AK: I mostly agree. Evans profiles well as a 3 and D player and comes from a strong defensive culture in Cincy. Some of the stuff I don’t like about his game are things I don’t think he’ll do much of at the next-level (i.e. PnR ball-handling and isolation scoring). He has more of a wiry frame which suggests he’ll be a guy who handles more of finesse wings rather than the more physical guys. I think the point you made about his upside is kind of why I’ve cooled on him as well, he’s low ceiling and I don’t see him giving us anything Semi Ojeleye couldn’t.
SS: At 6’5” and 200 lbs and it’s clear if he wanted to guard forwards at the next level, he would need to work “Amazon warehouse length” shifts at the Ojeleye factory. He’s clearly tough, and he’s someone I kind of want to root for, even if a dispassionate assessment of his skills shows someone with a low ceiling. I think someone who is higher on Evans would point out that he’s unlikely to totally fail, He’s got touch around the rim and he’s a good three pointer shooter, so at the bare minimum you’re looking at a Tony Snell type of player. How well he shoots and survives switches against the meatier offensive players will dictate most of his upside. Speaking of that upside, what to you envision him to look like in a best-case scenario?
AK: Best-case scenario he needs up to about 215-220,is a 40% shooter who knows how to attack close outs and make the right reads, maybe even a bit of ball-handling in certain situations. Starter on a middling team, valuable reserve on bench. I think the likelihood you think he reaches that will probably determine how high/low you are on him.
SS: For me, Evans is a guy who is valuable to 26 teams in the NBA. With the Celtics currently constructed as they are, I’m not sure if they need a low ceiling guy who’s there to plug holes. The big upside to Evans would getting a rotation guy for four years on a below market contact for a playoff team that might be a bit cash strapped. For example, if the Cavaliers, the Warriors, or the Pelicans were to find a way to trade into this area, Evans would be a godsend for them. For teams like the Wizards, Bucks and Celtics, I think they want to gamble more on upside as there’s already have a pretty solid wing rotation. Am I off base there?
AK: No, I think you’re right on. Sometimes we get too caught up in the “draft is a crapshoot” talk which is true, but you still need to take your shots sometimes and Evans is someone who’s probably a lot more valuable as a second rounder.
#20 Melvin Frazier
SS: Last but not least, we’ll close today on Melvin Frazier, a guy who gets preference when I listen to my heart over my head. Frazier is an absolutely menace on defense, crowding and terrorizing guys at the point of attack and he always ready to create a turnover. He’s very energetic and bouncy, and his motor makes me tired just watching him. The problem with all that energy is that Frazier can get wild (in a bad way) and give those hard earned turnovers right back with bad passes, or attacks on the hoop. I would say that he’s sure to get some of that stuff coached out of him, but he’s almost 22 years old, and it’s surprising that this stuff is still a problem at this point. That said, it’s probably way preferable to have a guy who’s TOO active vs. not active enough.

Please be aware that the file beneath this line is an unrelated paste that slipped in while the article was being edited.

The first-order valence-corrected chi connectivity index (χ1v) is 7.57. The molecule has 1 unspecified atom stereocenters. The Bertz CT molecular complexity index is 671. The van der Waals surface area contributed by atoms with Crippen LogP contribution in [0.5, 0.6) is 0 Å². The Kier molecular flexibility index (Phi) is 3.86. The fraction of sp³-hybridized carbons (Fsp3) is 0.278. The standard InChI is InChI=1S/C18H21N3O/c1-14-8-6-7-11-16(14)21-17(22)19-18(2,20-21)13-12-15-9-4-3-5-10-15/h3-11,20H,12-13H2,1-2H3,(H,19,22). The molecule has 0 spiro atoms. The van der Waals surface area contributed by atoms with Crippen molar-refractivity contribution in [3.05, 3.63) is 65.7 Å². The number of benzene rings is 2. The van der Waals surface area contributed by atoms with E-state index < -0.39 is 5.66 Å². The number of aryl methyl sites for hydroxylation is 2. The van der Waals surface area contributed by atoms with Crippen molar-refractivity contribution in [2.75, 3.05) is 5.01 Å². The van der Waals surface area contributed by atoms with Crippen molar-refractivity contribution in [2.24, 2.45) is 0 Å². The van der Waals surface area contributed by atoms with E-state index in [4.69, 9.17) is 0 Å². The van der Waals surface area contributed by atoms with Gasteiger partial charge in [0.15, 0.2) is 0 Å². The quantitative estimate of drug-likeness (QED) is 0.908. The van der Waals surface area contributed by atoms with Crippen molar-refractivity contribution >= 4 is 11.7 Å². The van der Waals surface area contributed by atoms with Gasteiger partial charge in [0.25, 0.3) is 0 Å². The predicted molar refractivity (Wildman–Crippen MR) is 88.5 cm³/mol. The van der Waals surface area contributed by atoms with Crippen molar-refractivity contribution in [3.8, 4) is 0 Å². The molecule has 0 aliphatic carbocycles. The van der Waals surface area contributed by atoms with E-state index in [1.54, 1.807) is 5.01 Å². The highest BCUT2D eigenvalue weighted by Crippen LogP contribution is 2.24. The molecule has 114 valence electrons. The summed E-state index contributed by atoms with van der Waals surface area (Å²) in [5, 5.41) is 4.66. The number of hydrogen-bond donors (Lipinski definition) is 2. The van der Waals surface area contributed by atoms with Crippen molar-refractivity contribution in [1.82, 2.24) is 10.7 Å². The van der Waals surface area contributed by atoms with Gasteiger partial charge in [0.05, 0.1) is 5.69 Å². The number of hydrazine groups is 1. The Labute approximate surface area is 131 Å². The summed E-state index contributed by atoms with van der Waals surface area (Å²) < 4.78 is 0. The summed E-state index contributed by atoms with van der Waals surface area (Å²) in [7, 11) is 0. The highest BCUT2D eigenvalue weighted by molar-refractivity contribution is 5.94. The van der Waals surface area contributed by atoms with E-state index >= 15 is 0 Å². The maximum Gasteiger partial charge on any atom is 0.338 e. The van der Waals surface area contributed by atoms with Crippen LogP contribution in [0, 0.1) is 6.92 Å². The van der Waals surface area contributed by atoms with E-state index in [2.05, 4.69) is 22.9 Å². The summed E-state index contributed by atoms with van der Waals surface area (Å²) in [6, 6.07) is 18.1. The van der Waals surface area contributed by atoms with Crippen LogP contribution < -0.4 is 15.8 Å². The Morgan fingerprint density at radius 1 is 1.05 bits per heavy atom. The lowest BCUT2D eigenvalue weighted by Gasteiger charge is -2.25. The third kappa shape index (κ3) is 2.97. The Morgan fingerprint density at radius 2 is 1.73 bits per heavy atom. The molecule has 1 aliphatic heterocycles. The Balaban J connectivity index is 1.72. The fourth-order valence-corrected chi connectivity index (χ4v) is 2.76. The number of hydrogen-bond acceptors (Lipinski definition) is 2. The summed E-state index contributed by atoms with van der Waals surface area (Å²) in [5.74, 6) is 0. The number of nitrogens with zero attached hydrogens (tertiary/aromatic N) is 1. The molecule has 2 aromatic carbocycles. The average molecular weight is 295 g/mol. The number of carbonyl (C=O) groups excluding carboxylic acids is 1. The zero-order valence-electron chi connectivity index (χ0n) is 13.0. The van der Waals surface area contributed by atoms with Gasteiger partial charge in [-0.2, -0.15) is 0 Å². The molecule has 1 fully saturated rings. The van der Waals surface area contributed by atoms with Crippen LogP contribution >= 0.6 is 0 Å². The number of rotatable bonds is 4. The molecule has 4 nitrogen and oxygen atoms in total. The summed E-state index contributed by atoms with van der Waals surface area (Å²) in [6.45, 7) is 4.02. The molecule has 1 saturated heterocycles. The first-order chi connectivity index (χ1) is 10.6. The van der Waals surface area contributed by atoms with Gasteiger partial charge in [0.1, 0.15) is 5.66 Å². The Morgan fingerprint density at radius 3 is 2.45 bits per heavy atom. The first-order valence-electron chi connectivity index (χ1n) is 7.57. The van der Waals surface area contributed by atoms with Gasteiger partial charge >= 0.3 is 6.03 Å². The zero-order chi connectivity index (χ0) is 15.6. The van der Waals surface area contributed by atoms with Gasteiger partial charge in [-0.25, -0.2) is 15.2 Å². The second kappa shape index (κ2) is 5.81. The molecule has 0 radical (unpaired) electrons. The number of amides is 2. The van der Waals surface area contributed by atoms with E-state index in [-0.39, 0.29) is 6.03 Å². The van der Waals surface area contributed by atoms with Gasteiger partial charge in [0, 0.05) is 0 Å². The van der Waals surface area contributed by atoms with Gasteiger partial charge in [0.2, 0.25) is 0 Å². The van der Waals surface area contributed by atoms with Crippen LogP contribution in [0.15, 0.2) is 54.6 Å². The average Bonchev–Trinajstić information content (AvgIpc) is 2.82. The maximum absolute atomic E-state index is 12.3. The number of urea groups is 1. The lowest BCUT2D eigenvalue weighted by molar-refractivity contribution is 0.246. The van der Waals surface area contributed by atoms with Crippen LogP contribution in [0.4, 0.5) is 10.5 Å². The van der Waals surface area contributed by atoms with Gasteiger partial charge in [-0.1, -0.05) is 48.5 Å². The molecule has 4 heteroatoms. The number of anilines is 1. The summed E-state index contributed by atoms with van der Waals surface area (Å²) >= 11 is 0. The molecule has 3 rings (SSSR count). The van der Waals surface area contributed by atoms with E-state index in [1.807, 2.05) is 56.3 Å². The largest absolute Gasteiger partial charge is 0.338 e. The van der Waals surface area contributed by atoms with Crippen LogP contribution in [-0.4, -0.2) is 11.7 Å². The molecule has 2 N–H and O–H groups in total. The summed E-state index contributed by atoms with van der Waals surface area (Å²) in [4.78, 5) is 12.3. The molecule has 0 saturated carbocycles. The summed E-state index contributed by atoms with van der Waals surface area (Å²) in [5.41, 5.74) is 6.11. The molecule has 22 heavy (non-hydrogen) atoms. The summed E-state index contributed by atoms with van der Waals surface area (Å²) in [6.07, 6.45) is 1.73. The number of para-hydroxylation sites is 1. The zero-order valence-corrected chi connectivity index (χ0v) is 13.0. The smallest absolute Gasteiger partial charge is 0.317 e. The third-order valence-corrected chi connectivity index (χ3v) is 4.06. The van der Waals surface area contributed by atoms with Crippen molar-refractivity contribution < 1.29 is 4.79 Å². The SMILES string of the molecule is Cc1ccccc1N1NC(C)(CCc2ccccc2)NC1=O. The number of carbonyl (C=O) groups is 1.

AK: He’s such a dog and I love it. Frazier is one of those guys that I see being able to defend the 1-4 at a high-level. He has such a great understanding of how to use his lengthy body and he’s someone completely capable of shifting the energy of a game with a huge defensive stand. The offense has a much lower ceiling but it’s tailor for an NBA role. He’s great as catch and shoot guy, he’s an awesome athlete who can play above the rim, and the ability to be dangerous attacking the close out is very evident. I think with him, it’s going to be about reducing what he does from college, I think Tulane tried to make him too much of a ball-handler where his role in NBA fits perfectly with low usage defensive specialist.
SS: I’m going to say something that might be a little bit offensive to the readers of this blog and I”m a little scared to even say it, but I’m just going to go for it....
Are we sure he’s not the taller, less powerful, less skilled Marcus Smart?
Both guys change the game when they are in the game and have suspect shooting. From a ‘Celtics fit’ perspective that’s probably a bad thing, as Marcus Smart already gives Celtics’ Twitter arrhythmia as it is. Having two of those guys on the same team might cause a rash in New England fatalities. That said, it’s still up in the air if Smart is even back next year, so perhaps it’s not the worst thing in the world to be looking toward a wing replacement. I’d also like to clarify that Frazier is very much a wing and Marcus Smart is a short, nimble passing PF, so these comps are not perfect. Yes, I meant PF not PG.
AK: Oooo that’s an interesting one. I think they’re in the same family tree and the impact they’ll have on the game is very similar. With that being said, Frazier seems like a great fit for the Celtics. Stevens plays guys that defend and I could see him competing with Ojeleye for those situational defender minutes. If his shot translates from the jump it’ll be hard not to play him.
SS: I’ve seen some Kent Bazemore comps around, and I have to say that I don’t hate those comps for him. Bazemore is a real scrapper who was overpaid, but prior to that was one of the better deals in the NBA. Getting a guy like that on rookie scale could be a great deal and could end up having some serious upside for the Celtics.
Check in through Draft Night, as we will continue to update the board and reveal our best picks heading into next Thursday’s NBA Draft on June 21st, 2018.